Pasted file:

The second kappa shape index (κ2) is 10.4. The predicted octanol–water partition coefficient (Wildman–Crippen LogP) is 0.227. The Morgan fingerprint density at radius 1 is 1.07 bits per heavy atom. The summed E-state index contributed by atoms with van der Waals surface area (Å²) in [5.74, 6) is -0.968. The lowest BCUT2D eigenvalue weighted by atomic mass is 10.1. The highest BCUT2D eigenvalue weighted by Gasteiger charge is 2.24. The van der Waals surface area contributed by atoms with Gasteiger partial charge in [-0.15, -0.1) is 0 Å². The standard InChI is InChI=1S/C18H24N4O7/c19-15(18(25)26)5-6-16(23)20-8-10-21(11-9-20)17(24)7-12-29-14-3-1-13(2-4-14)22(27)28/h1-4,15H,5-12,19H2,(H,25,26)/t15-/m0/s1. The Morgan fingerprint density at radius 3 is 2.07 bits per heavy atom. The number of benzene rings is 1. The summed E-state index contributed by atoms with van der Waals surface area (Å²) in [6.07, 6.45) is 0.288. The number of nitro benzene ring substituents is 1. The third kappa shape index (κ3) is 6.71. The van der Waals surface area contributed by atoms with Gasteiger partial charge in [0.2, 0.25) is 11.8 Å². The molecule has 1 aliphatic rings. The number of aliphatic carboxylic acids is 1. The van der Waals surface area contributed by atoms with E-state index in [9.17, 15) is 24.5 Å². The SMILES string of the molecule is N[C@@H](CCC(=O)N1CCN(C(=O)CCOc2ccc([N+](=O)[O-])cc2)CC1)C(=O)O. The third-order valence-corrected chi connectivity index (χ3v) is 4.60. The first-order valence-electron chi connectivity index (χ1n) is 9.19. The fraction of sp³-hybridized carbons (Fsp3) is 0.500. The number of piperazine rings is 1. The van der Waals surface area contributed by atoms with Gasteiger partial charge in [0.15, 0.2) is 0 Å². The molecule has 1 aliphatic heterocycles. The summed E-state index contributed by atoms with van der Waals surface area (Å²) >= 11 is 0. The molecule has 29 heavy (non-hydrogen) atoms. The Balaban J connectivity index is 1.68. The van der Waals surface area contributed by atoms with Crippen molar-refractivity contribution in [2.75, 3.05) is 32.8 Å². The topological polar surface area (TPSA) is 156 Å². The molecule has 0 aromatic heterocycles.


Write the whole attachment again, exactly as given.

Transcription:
The second kappa shape index (κ2) is 10.4. The predicted octanol–water partition coefficient (Wildman–Crippen LogP) is 0.227. The Morgan fingerprint density at radius 1 is 1.07 bits per heavy atom. The summed E-state index contributed by atoms with van der Waals surface area (Å²) in [5.74, 6) is -0.968. The lowest BCUT2D eigenvalue weighted by atomic mass is 10.1. The highest BCUT2D eigenvalue weighted by Gasteiger charge is 2.24. The van der Waals surface area contributed by atoms with Gasteiger partial charge in [-0.15, -0.1) is 0 Å². The standard InChI is InChI=1S/C18H24N4O7/c19-15(18(25)26)5-6-16(23)20-8-10-21(11-9-20)17(24)7-12-29-14-3-1-13(2-4-14)22(27)28/h1-4,15H,5-12,19H2,(H,25,26)/t15-/m0/s1. The Morgan fingerprint density at radius 3 is 2.07 bits per heavy atom. The number of benzene rings is 1. The summed E-state index contributed by atoms with van der Waals surface area (Å²) in [6.07, 6.45) is 0.288. The number of nitro benzene ring substituents is 1. The third kappa shape index (κ3) is 6.71. The van der Waals surface area contributed by atoms with Gasteiger partial charge in [0.2, 0.25) is 11.8 Å². The molecule has 1 aliphatic rings. The number of aliphatic carboxylic acids is 1. The van der Waals surface area contributed by atoms with E-state index in [9.17, 15) is 24.5 Å². The SMILES string of the molecule is N[C@@H](CCC(=O)N1CCN(C(=O)CCOc2ccc([N+](=O)[O-])cc2)CC1)C(=O)O. The third-order valence-corrected chi connectivity index (χ3v) is 4.60. The first-order valence-electron chi connectivity index (χ1n) is 9.19. The fraction of sp³-hybridized carbons (Fsp3) is 0.500. The number of piperazine rings is 1. The van der Waals surface area contributed by atoms with Gasteiger partial charge in [0.15, 0.2) is 0 Å². The molecule has 1 aliphatic heterocycles. The summed E-state index contributed by atoms with van der Waals surface area (Å²) >= 11 is 0. The molecule has 29 heavy (non-hydrogen) atoms. The Balaban J connectivity index is 1.68. The van der Waals surface area contributed by atoms with Crippen molar-refractivity contribution in [2.75, 3.05) is 32.8 Å². The topological polar surface area (TPSA) is 156 Å². The molecule has 0 aromatic heterocycles.